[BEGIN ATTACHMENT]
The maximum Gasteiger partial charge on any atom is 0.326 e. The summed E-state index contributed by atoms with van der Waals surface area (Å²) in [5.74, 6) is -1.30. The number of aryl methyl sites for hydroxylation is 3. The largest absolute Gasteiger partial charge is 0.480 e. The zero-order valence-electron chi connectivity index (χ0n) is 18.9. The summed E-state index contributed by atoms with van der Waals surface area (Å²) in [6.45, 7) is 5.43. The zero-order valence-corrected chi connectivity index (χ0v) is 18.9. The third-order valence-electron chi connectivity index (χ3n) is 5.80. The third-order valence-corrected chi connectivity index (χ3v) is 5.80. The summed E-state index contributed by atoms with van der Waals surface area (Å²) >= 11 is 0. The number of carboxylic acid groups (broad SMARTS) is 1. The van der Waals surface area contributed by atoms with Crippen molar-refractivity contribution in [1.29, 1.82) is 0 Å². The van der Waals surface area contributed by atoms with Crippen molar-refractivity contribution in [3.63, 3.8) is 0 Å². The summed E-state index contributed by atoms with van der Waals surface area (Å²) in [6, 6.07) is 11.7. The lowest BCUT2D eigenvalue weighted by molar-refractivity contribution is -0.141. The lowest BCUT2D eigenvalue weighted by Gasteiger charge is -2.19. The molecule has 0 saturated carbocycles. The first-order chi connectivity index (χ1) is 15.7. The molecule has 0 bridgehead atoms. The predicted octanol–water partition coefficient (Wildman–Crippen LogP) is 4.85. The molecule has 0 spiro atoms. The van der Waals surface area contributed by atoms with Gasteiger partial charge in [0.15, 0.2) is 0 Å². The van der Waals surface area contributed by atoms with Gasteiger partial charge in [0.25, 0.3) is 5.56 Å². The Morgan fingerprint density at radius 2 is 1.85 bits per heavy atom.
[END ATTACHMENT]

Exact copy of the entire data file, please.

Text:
The maximum Gasteiger partial charge on any atom is 0.326 e. The summed E-state index contributed by atoms with van der Waals surface area (Å²) in [5.74, 6) is -1.30. The number of aryl methyl sites for hydroxylation is 3. The largest absolute Gasteiger partial charge is 0.480 e. The zero-order valence-electron chi connectivity index (χ0n) is 18.9. The summed E-state index contributed by atoms with van der Waals surface area (Å²) in [6.45, 7) is 5.43. The zero-order valence-corrected chi connectivity index (χ0v) is 18.9. The third-order valence-electron chi connectivity index (χ3n) is 5.80. The third-order valence-corrected chi connectivity index (χ3v) is 5.80. The summed E-state index contributed by atoms with van der Waals surface area (Å²) >= 11 is 0. The number of carboxylic acid groups (broad SMARTS) is 1. The van der Waals surface area contributed by atoms with Crippen molar-refractivity contribution in [1.29, 1.82) is 0 Å². The van der Waals surface area contributed by atoms with Crippen molar-refractivity contribution in [3.63, 3.8) is 0 Å². The summed E-state index contributed by atoms with van der Waals surface area (Å²) in [6, 6.07) is 11.7. The lowest BCUT2D eigenvalue weighted by molar-refractivity contribution is -0.141. The lowest BCUT2D eigenvalue weighted by Gasteiger charge is -2.19. The molecule has 0 saturated carbocycles. The first-order chi connectivity index (χ1) is 15.7. The molecule has 0 bridgehead atoms. The predicted octanol–water partition coefficient (Wildman–Crippen LogP) is 4.85. The molecule has 0 spiro atoms. The van der Waals surface area contributed by atoms with Gasteiger partial charge in [0.15, 0.2) is 0 Å². The van der Waals surface area contributed by atoms with Gasteiger partial charge in [0.25, 0.3) is 5.56 Å². The Morgan fingerprint density at radius 2 is 1.85 bits per heavy atom.